What is Genealogy
Tid Bits
Tips and Gotcha's
Top ten myths
Top ten reasons to do it
Just for Fun
Getting Started
An exercise using a pedigree
Paperwork organization
Preserving your records
Labeling your records
Maps and geography
Old style dates
Old style handwriting
Tombstone reading
Calculating relationships
Family reunions
PC Software
Genealogical Programs
Genealogical Numbering Systems
Family Group Sheet form
GEDCOM format
Descendancy report
Ahnentafel report
Recap and Statistics
The data pyramid
Source Documents
Record types
Vital and primary records
Manuscript archives
Censuses and the soundex
Actual examples
Where to Look
Where to do your research
Kansas City area research
U.S. GenWeb
Recent immigrants
Ellis Island
African American
Native American
Hispanic American
Recommended web sites
Certified professionals
Genealogical publishers/sellers
Recommended books
Publishing your family history
Forms to use
Dewey Decimal system
Homework assignment

Determining Relationships

A relationship between two persons can be determined if a common ancestor (e.g. parents, grandparents, etc.) is known. To determine the relationship, first put the name of the common ancestor (i.e. one whom the two persons are directly descended from) into the box at the top left of the table below.

Then, going to the right of the common ancestor, put one of the two persons into the appropriate generation that he/she is from the common ancestor (eg. if the person is a great great grandchild to the common ancestor, then the person is in the fourth generation from the common ancestor, thus the person goes into the Gen4 box that's labeled 2G GChild).

Next, going down from the common ancestor, put the other of the two persons into the appropriate generation that he/she is from the common ancestor (in the same manner as did for the first person).

Last, follow down the generation of the first person and follow right the generation of the second person to the intersecting box. The label in that intersecting box shows how the two persons are related.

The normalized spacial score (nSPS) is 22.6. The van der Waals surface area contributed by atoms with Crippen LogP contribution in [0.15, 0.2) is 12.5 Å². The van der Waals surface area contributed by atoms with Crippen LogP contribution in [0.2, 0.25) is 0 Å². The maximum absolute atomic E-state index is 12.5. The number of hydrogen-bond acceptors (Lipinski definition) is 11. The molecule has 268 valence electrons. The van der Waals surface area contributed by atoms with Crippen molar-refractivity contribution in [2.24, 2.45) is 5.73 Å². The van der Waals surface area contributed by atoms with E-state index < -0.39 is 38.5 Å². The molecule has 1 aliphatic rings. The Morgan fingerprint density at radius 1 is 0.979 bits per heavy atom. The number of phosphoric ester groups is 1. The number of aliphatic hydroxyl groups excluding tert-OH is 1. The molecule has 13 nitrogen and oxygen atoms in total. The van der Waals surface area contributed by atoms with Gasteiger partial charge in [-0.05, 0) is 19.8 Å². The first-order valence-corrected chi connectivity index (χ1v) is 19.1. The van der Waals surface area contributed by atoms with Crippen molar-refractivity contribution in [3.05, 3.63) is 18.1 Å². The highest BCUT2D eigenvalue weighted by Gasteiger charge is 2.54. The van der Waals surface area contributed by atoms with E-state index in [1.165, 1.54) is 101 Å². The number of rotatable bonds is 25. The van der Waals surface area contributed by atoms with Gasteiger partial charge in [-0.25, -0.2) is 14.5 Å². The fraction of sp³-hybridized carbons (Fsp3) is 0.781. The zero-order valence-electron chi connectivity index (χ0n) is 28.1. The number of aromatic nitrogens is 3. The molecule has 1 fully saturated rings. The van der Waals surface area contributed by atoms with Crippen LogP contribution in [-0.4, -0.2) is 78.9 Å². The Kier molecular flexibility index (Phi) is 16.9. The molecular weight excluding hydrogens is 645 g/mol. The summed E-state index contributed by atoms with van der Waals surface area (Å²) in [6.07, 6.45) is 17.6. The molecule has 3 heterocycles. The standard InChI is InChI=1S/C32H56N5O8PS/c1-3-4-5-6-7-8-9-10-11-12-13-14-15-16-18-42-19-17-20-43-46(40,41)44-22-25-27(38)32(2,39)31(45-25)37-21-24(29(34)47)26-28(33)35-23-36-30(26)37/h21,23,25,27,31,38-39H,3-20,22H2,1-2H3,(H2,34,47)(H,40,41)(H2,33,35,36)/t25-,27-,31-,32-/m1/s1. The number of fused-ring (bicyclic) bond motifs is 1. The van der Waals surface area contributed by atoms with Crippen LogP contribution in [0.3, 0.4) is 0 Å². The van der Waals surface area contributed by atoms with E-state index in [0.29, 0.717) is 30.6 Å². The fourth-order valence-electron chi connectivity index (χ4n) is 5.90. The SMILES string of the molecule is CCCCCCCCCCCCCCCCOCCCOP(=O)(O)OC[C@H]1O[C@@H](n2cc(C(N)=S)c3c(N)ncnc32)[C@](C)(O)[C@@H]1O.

Example: To you and Jane Doe the first common ancestor is John Smith. To you, he is your great grandfather. So your name goes into “Gen3” in the left margin. To Jane, John is her grandfather. So her name goes into “Gen2” across the top. Your row and Jane’s column intersect at “1C 1R”. Thus, you and Jane are “first cousins once removed”.

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The below chart is basically your family tree. It even allows for the placement of the family of the spouse.

Running diagonally (only top left towards bottom right) from any box in the table are people of the same generation. They are either a spouse, a sibling, or a cousin.

Running up and down from any box in the table (except Aunt/Uncle-in-law) are people who are in a parent/child relationship.

Note: Cousin has no breakdown for gender such as Sibling = brother/sister, Child = son/daughter, Parent = mother/father.

Plug your name into the appropriate box. Then add the names of your various relatives. Once the needed names are given, you can see how each person is related to you.

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